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BWW Interview: Jasmine Brooks And Summer L. Williams of BETTER FUTURE SERIES at Company One Theatre

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BWW Interview: Jasmine Brooks And Summer L. Williams of BETTER FUTURE SERIES at Company One Theatre

Summer L. Williams, associate artistic director and co-founder of Company One Theatre is, among other goals, using this time as a chance to reset. She ponders, "How do I take advantage of this chance to reimagine the way I think or work? I am finding things that I thought were internal pressures that are actually external pressures." Artistic associate and National New Play Network Producer in Residence, Jasmine Brooks lends her infectious exuberance as foil to Williams' placid warmth, agreeing with her response to a world in turmoil. "I have a responsibility as an artist and as a producer to make change and to generate conversations. Right now, I feel like I have a village around me of BIPOC artists in Boston (with whom) I am able to forge deeper relationships."

When the pandemic first shuttered the physical spaces in which Boston's theatre is usually made, Company One made every effort to continue supporting their community. Their first priority was to financially and emotionally take care of their staff, contracted artists, and their partners (they have yet to lay anyone off and have compensated artists with 50% of their contractual compensation). Then, Brooks explains, they wanted to look outwardly at how they could help take care of the Boston community as a whole. Their response is a series of monthly, virtual conversations centered around urgent, systemic issues facing Boston's residents, the Better Future Series. "We wanted to have artists involved in the conversation about moving forward, to really talk about art interacting with social change."

As the creative producer for the series, Brooks says her work began with "brainstorming artists and organizations that represent the richness in our city (to help us) reinvest in local issues." The first episode (available here) dove into the specific challenges 2020 has created for Chinatown. At the time Company One was planning the series, Chinatown's problems struck as particularly urgent, as businesses and residents faced unfounded aggression, fear, or disdain from outsiders over misplaced blame for the spread of a virus. However, the resurgence of the Black Lives Matter movement has since shifted the national ethos and given the group even more to talk about. Along with discussing the ways Chinatown was moving forward in lockdown, they discussed the importance of Asian solidarity with the Black Lives Matter movement.

"What's great is Black Lives Matter is engrained in our company and in what we have always produced. Yes, we want to be responsive, but these issues are core to everything we do," analyzes Williams when asked if the ongoing protests and demonstrations in the world had affected the development of this series. "We are essentially doing the work we would do on any production. We're providing dramaturgical content, information on local organizations- trying to course-correct societal ills." Company One is known for providing resources for audiences to further engage with the societal problems addressed in their plays, but this time, Williams notes, "the world is the play."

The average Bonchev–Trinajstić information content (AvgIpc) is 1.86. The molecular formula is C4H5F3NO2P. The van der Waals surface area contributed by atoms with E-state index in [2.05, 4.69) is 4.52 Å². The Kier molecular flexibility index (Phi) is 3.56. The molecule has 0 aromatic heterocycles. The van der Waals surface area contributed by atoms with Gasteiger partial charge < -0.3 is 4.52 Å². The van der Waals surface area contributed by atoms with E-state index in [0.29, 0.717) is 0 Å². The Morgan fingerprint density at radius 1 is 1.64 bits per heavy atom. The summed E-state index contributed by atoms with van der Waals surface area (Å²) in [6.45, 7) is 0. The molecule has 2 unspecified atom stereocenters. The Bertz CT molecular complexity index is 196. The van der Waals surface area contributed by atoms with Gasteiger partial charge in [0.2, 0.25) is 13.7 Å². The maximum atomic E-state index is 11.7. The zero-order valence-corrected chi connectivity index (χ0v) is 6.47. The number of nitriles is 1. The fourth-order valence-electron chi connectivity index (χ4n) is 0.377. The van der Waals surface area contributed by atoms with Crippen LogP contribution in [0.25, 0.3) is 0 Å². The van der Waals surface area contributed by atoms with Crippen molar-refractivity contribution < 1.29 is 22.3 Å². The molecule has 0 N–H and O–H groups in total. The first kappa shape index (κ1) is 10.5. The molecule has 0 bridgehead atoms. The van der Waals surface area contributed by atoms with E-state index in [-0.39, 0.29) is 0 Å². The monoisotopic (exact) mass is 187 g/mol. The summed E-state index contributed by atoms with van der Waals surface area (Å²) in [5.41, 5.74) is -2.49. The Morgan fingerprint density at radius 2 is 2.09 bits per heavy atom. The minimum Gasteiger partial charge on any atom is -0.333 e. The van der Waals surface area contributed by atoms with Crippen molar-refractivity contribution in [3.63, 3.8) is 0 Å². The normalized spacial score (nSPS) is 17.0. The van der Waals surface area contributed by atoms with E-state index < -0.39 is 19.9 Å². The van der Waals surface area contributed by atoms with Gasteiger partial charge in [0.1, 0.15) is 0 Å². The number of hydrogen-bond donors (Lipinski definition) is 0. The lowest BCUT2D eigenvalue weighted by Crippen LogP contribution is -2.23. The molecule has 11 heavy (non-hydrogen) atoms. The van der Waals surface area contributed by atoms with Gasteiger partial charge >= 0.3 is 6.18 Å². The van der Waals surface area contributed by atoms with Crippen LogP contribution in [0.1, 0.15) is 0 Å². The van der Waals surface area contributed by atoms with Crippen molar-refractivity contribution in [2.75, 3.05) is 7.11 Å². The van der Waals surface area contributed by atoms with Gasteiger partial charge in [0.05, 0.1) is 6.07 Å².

Brooks echoes that this series will further dig into partnerships and perspectives that Company One has already been engaging with, while also exploring relationships with new groups and people. Her current focus in planning more panels is on the neighborhoods and individuals who could benefit the most from an uplifted platform right now.

Who should be tuning into this series? "Unfortunately everyone," shrugs Williams, responding to the city's essentially universal need to participate in these conversations with more rigor. "Right now, American selfishness is sitting right at the surface. Boston is a small-big city- something about it is neighborhood-y, quaint, and beautiful. But (the city) works hard to keep the lines of segregation in place."

This Friday, episode 2 of the Better Future Series will explore summertime in Upham's Corner. According to Williams, when Company One staged Leftovers by Josh Wilder at the under-utilized Strand Theatre in Upham's Corner, there was a customary response from C1 patrons that they had never been to this area of Boston before. "People can say 'I grew up here' but have never been to this specific place and there's work to be done around what that is steeped in." Hopefully, Williams continues, people will tune in to the Better Future Series' next installment and choose to "opt in to help alleviate social pressures." As she reasons, "change doesn't happen overnight, but initiating engagement can. Societal change takes consistent, incremental acts."

Brooks and Williams agree that their work on this series will continue to inform the way they work even when theaters "come back". Williams surmises, "Theatre can take the lead right now and help people imagine that the 'new normal' will be okay." After tuning in last month, I look forward to hearing from the panel this Friday.

More information here.


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From This Author Andrew Child